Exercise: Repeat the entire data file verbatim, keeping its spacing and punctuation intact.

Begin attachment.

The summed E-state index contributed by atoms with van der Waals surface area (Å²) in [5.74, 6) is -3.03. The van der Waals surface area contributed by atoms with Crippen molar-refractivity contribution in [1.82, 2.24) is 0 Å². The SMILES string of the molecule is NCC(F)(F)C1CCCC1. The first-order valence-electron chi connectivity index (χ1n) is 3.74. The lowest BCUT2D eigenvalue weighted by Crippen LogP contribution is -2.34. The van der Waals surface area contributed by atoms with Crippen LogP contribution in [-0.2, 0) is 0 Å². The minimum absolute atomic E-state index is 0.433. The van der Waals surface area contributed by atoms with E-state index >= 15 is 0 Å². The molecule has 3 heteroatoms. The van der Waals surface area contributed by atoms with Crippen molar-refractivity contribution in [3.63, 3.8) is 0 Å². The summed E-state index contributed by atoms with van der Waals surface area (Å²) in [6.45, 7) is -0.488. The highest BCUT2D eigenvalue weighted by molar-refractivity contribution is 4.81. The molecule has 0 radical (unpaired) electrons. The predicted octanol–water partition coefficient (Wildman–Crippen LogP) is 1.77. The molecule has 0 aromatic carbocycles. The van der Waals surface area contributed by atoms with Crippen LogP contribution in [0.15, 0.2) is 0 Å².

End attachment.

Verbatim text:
The summed E-state index contributed by atoms with van der Waals surface area (Å²) in [5.74, 6) is -3.03. The van der Waals surface area contributed by atoms with Crippen molar-refractivity contribution in [1.82, 2.24) is 0 Å². The SMILES string of the molecule is NCC(F)(F)C1CCCC1. The first-order valence-electron chi connectivity index (χ1n) is 3.74. The lowest BCUT2D eigenvalue weighted by Crippen LogP contribution is -2.34. The van der Waals surface area contributed by atoms with Crippen LogP contribution in [-0.2, 0) is 0 Å². The minimum absolute atomic E-state index is 0.433. The van der Waals surface area contributed by atoms with E-state index >= 15 is 0 Å². The molecule has 3 heteroatoms. The van der Waals surface area contributed by atoms with Crippen molar-refractivity contribution in [3.63, 3.8) is 0 Å². The summed E-state index contributed by atoms with van der Waals surface area (Å²) in [6.45, 7) is -0.488. The highest BCUT2D eigenvalue weighted by molar-refractivity contribution is 4.81. The molecule has 0 radical (unpaired) electrons. The predicted octanol–water partition coefficient (Wildman–Crippen LogP) is 1.77. The molecule has 0 aromatic carbocycles. The van der Waals surface area contributed by atoms with Crippen LogP contribution in [0.15, 0.2) is 0 Å².